Such leadership trust is evidently lacking amongst most of the state governors and local government chairmen in Nigeria. Currently, they are having difficulties justifying their huge monthly allocations and would equally struggle to explain future increases.
There are still yawning gaps in both the morals and leadership skills of the types of leaders that Nigerians continue to be saddled with. Sadly there doesn’t seem to be an end in sight and it may be a long time before our cities will transform into the Berlins, the New Yorks, the Londons and such other destination cities, that may have been built with tax payers and borrowed money.
While Berlin may be taking cues and learning a few lessons from Africa in this instance, Africa and her governments should also pry into Berlin’s affairs for some lessons as well. Berlin offers good examples of social capital projects and how such projects need to be balanced with realistic economic forecasts, in tandem with other economic realities.
While there are no guarantees in life, however the test of a people’s collective will is in the extent of their determination to begin anew. Any journey on a new economic and political direction must be predicated on values, vision and leadership.
Thilo Sarrazin has tried in these trying times to be the face of that new direction for Berlin and Berliners are standing right behind and around him, buoyed by his genuine passion and care for the city and its citizens.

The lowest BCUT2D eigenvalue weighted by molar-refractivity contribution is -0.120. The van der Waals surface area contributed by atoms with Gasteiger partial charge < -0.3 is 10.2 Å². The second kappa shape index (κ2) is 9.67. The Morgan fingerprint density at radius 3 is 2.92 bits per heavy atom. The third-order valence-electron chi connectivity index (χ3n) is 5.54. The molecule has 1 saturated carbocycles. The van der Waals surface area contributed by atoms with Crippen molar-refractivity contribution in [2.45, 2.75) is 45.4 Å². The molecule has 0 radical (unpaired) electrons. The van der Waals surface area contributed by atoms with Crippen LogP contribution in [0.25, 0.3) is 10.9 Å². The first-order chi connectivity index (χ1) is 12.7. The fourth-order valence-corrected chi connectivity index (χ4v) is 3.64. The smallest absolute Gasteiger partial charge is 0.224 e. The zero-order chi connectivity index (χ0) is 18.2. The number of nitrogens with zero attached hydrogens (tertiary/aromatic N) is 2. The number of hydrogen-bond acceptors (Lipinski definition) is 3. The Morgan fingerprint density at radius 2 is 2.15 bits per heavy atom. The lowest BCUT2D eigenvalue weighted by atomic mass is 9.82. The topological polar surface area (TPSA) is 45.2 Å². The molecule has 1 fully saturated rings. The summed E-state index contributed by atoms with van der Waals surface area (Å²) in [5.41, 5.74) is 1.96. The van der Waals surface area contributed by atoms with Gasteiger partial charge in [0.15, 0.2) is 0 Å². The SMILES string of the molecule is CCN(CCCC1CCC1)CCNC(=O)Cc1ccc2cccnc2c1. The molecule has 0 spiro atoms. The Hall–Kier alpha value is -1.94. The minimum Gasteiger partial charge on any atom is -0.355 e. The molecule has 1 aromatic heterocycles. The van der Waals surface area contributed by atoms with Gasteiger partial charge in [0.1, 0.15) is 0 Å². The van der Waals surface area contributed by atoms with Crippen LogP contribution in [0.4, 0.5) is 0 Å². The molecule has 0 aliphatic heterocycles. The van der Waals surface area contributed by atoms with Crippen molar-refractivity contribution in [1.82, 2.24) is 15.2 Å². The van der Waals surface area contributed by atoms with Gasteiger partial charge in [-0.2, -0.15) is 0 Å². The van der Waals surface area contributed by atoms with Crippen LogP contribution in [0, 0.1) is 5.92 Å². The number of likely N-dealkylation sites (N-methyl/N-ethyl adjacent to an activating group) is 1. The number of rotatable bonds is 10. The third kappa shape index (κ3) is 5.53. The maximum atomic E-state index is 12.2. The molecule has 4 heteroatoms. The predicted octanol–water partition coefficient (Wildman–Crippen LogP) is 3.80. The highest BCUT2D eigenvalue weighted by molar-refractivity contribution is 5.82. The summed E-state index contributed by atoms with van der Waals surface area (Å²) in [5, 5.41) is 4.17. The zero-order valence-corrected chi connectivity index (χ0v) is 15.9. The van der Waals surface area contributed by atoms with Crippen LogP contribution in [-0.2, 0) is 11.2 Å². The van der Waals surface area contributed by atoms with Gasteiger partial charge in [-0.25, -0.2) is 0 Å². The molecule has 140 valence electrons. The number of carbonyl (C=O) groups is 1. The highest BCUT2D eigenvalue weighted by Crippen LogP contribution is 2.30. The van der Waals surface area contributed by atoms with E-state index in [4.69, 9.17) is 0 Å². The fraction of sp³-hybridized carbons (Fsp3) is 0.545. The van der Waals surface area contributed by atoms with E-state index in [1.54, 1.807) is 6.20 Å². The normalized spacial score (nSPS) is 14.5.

In the African situation, it would be nice to see some new faces, men and women of good intentions and vision. The likes that we can trust our commonwealth with. While we may acknowledge the difficulties of our peculiar context, which makes it difficult for these type of people to win elections, it wouldn’t hurt us much still to capitulate to the usual suspects, but who hopefully should be able to recognise their inherent deficiencies, and still be able to concede to talent by recruiting skilled and qualified personnel, and reformers needed in major public institutions. In this case, President Olusegun Obasanjo may have scored a pass mark with his reform team including Prof. Soludo in the Central Bank, Mrs Ngozi Okonji-Iweala in the Finance ministry and the few others who have distinguished themselves during their tour of duty. However, such a scorecard should serve as a springboard to greater glory and heights.
Africans should hold their heads high, debt afterall may not be such a bad thing as Unoka, Okonkwo’s father in Chinua Achebe’s Things Fall Apart may have us think, but rather it is in what we do with the money we have borrowed that the guilt and shame should come in, but being that debt entrapment is in the past now especially for Nigeria, we can at least dream on and hope for a better tomorrow in the company of our peers.